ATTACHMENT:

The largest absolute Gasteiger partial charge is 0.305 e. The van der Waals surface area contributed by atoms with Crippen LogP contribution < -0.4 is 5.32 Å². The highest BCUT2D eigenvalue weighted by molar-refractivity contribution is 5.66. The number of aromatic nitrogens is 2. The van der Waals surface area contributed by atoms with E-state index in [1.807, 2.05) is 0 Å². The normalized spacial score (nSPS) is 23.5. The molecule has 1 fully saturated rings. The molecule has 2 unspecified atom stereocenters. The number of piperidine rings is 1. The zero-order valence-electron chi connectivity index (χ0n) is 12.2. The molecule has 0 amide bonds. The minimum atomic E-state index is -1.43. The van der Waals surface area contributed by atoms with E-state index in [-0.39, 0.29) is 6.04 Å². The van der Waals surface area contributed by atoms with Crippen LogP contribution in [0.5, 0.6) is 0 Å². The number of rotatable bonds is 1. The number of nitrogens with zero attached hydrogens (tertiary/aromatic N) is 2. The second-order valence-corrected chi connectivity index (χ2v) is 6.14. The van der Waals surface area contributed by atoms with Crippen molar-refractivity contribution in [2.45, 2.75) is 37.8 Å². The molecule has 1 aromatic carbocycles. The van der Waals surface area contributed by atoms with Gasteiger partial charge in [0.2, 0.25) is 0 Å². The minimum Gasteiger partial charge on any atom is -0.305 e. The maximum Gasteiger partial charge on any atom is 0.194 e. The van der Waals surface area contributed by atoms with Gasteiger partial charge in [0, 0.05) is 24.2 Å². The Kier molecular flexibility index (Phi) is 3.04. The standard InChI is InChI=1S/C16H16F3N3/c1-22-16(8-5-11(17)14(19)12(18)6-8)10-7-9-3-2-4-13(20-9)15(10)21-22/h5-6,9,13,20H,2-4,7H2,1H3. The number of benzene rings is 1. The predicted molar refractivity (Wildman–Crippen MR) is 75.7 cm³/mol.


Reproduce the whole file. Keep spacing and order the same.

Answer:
The largest absolute Gasteiger partial charge is 0.305 e. The van der Waals surface area contributed by atoms with Crippen LogP contribution < -0.4 is 5.32 Å². The highest BCUT2D eigenvalue weighted by molar-refractivity contribution is 5.66. The number of aromatic nitrogens is 2. The van der Waals surface area contributed by atoms with E-state index in [1.807, 2.05) is 0 Å². The normalized spacial score (nSPS) is 23.5. The molecule has 1 fully saturated rings. The molecule has 2 unspecified atom stereocenters. The number of piperidine rings is 1. The zero-order valence-electron chi connectivity index (χ0n) is 12.2. The molecule has 0 amide bonds. The minimum atomic E-state index is -1.43. The van der Waals surface area contributed by atoms with E-state index in [-0.39, 0.29) is 6.04 Å². The van der Waals surface area contributed by atoms with Crippen LogP contribution in [0.5, 0.6) is 0 Å². The number of rotatable bonds is 1. The number of nitrogens with zero attached hydrogens (tertiary/aromatic N) is 2. The second-order valence-corrected chi connectivity index (χ2v) is 6.14. The van der Waals surface area contributed by atoms with Crippen molar-refractivity contribution in [2.45, 2.75) is 37.8 Å². The molecule has 1 aromatic carbocycles. The van der Waals surface area contributed by atoms with Gasteiger partial charge in [0.2, 0.25) is 0 Å². The minimum Gasteiger partial charge on any atom is -0.305 e. The maximum Gasteiger partial charge on any atom is 0.194 e. The van der Waals surface area contributed by atoms with Gasteiger partial charge in [0, 0.05) is 24.2 Å². The Kier molecular flexibility index (Phi) is 3.04. The standard InChI is InChI=1S/C16H16F3N3/c1-22-16(8-5-11(17)14(19)12(18)6-8)10-7-9-3-2-4-13(20-9)15(10)21-22/h5-6,9,13,20H,2-4,7H2,1H3. The number of benzene rings is 1. The predicted molar refractivity (Wildman–Crippen MR) is 75.7 cm³/mol.